Supreme Court Won't Take Up Case Over Planned Parenthood Documents
Over the dissent of two justices, the U.S. Supreme Court on Monday rejected an anti-abortion group's attempt to get more information about a $1 million federal contract awarded to Planned Parenthood for family planning and related health services.
The Department of Health and Human Services awarded the contract to Planned Parenthood of Northern New England in 2011 to provide family planning services for a large portion of New Hampshire.
New Hampshire Right to Life, which had helped to block a similar grant at the state level, then sought to obtain access to a large number of documents in the grant application under the Freedom of Information Act. HHS turned over about 2,500 pages of documents, but withheld some, saying they were exempt from the open records law.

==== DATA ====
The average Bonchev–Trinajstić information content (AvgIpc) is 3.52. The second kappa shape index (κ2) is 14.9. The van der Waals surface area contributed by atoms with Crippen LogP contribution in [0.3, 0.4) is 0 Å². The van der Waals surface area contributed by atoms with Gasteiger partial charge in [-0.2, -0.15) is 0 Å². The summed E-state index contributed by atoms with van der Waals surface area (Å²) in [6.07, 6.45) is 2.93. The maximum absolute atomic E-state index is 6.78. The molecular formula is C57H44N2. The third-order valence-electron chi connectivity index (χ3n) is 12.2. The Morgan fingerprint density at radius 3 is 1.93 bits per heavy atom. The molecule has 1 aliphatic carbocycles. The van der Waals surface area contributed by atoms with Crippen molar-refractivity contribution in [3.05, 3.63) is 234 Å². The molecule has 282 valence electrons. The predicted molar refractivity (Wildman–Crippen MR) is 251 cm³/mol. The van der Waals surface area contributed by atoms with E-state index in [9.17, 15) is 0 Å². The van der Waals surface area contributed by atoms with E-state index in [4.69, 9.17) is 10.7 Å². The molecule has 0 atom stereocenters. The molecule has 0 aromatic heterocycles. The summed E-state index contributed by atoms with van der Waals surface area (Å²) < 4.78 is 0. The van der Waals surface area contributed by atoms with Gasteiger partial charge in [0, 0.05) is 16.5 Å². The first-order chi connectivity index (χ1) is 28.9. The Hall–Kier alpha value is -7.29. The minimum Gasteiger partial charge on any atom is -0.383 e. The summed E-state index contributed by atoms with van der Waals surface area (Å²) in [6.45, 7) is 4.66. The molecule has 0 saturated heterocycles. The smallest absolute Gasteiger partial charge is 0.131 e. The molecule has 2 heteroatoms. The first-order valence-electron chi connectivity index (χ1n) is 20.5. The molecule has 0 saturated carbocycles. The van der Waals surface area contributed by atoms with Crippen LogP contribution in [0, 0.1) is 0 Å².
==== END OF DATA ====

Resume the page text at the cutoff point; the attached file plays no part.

The 1st Circuit Court of Appeals based in Boston subsequently upheld that action. It ruled unanimously that the withheld information is confidential and privileged commercial information and that, if disclosed, could provide valuable information to Planned Parenthood's competitors in other areas of the country.
Two justices, Clarence Thomas and Antonin Scalia, voted to hear the case. Writing for the two, Thomas said the lower court decision "perpetuates an unsupported interpretation" of the Freedom of Information Act.
The national group has been under fire recently after a series of undercover videos from a conservative anti-abortion group allegedly showed an employee discussing the sale of fetal tissue. Planned Parenthood has said the videos have been selectively edited, but Republicans have pressed for the group to be stripped of any government funding in the wake of the controversy.
Copyright 2020 NPR. To see more, visit https://www.npr.org.